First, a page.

Development of library consortia in Africa have been instrumental in establishment of university digital repositories to enhance visibility of indigenous research output. The author, Jacinta Were, has participated as a facilitator in workshops in several African countries to strengthen library consortia and encourage establishment of digital repositories.
One major mistake the world continues to make is to view farmers in Africa in terms of low literacy levels. This definition is no longer the case in Africa. A greater percentage of the current farmer in Africa consists of high school leavers who have the capacity to repackage information for themselves. Given the opportunity, they can tap on the information in the academic libraries and retrieve what is useful to them.
The challenge of access
Nevertheless, access to information is still a tricky area in Africa. Traditional methods of storing information hamper efforts in accessing the information particularly in libraries. Poor ICT infrastructure on the ground is another challenge. There is need to focus on strengthening ICT infrastructure to revolutionise dissemination of information to the farmer. Repackaging of information to suit the needs of the farmer has been discussed in several global forums over the last couple of years yet very little has been done about it. This is an area that requires urgent attention to facilitate access to indigenous research output in universities in Africa. A lot of attempts have been made in the past by different organizations like FAO to increase visibility of research out in universities. The Imarc project of FAO created a platform for universities in Africa to upload their agricultural research output. These efforts should be re-evaluated to identify impact and improve on strategies where needed.
Bridging the gap
There is need to bring librarians on board and encourage close collaboration between libraries and agricultural knowledge management resource centres to enhance dissemination of information to the farmer. A lot more can be achieved through this collaboration. Strategies should be identified to assist agricultural knowledge management centres to access the rich quality information held in university libraries and other academic institutions to benefit the farmer. Librarians could be re-trained to strengthen this collaboration. Professional librarians have very special and unique skills in classifying documents for easy and effective retrieval. This knowledge should be tapped to enhance dissemination of relevant information to the farmer.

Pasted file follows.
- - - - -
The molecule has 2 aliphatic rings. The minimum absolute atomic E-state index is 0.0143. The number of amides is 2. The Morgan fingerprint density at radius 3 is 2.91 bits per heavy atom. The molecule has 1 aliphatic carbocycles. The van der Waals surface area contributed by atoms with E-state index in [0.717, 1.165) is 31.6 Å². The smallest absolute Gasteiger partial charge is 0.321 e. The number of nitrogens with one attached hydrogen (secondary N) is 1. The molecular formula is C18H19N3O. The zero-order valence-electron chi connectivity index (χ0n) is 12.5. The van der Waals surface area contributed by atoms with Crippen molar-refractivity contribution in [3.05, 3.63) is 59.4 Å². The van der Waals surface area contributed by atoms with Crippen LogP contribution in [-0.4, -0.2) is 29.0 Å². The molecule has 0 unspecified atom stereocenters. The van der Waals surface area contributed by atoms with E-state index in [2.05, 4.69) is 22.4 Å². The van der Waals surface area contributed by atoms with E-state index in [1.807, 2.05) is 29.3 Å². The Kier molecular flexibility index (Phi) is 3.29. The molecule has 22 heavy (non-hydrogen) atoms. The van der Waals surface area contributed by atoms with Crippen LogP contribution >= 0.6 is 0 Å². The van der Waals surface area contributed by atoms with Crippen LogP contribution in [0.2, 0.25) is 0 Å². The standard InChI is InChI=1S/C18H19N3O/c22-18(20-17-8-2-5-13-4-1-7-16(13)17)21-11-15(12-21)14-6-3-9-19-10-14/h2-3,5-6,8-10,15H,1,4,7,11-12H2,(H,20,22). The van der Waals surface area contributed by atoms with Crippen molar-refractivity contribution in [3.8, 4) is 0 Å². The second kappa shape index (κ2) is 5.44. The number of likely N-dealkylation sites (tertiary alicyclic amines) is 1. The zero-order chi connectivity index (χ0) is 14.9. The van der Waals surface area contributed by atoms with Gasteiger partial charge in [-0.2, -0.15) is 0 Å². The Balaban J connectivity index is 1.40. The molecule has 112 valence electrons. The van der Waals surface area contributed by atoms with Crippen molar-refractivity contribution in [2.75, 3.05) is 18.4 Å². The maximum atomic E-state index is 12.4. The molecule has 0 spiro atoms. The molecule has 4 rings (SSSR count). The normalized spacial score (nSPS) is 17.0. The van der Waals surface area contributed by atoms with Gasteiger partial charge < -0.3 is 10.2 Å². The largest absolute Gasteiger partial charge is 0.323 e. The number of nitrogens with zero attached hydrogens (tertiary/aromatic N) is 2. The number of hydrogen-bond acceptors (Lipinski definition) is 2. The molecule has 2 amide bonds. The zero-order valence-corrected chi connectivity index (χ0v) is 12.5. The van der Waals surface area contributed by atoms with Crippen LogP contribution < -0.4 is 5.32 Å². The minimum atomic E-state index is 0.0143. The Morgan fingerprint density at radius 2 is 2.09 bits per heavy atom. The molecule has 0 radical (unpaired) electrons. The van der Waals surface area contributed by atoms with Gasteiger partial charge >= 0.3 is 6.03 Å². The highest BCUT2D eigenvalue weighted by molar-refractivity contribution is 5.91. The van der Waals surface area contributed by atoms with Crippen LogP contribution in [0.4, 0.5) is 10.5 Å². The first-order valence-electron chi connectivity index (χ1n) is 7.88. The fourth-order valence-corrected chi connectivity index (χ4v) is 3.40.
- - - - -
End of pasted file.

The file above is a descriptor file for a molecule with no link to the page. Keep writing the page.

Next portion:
The public library network is key in the provision of information at the grassroots. In Kenya for example the National Library Service has penetrated almost every county. People in rural area can go to the nearest library station to get the information they want. These library stations can be used to get relevant information to the farmer. They need to be sensitized on what is relevant to the farmer and can be stocked with this information to assist the farmer. Librarians in public libraries can be re-trained to assist the farmer more effectively. The National Library Service is a member of KLISC and provides access to both print and electronic sources which can be accessed at the grass roots. Attention should be paid to taking advantage of public library stations where
they exist. ◀
By Jacinta Were (co-edition: Anne Perrin)
Jacinta Were is currently Deputy Director (Technical), Library Department at the University of Nairobi, Kenya. Jacinta has a wealth of over 30 years experience in the management of libraries, specializing in electronic libraries. She pioneered library automation in Africa sensitizing many professionals on the continent on the benefits of electronic libraries. She has played a major role in the training of library professionals on the continent. The University of Nairobi Digital Repository was implemented under her leadership and supervision with commendable support from the university management team.@UniOfNbi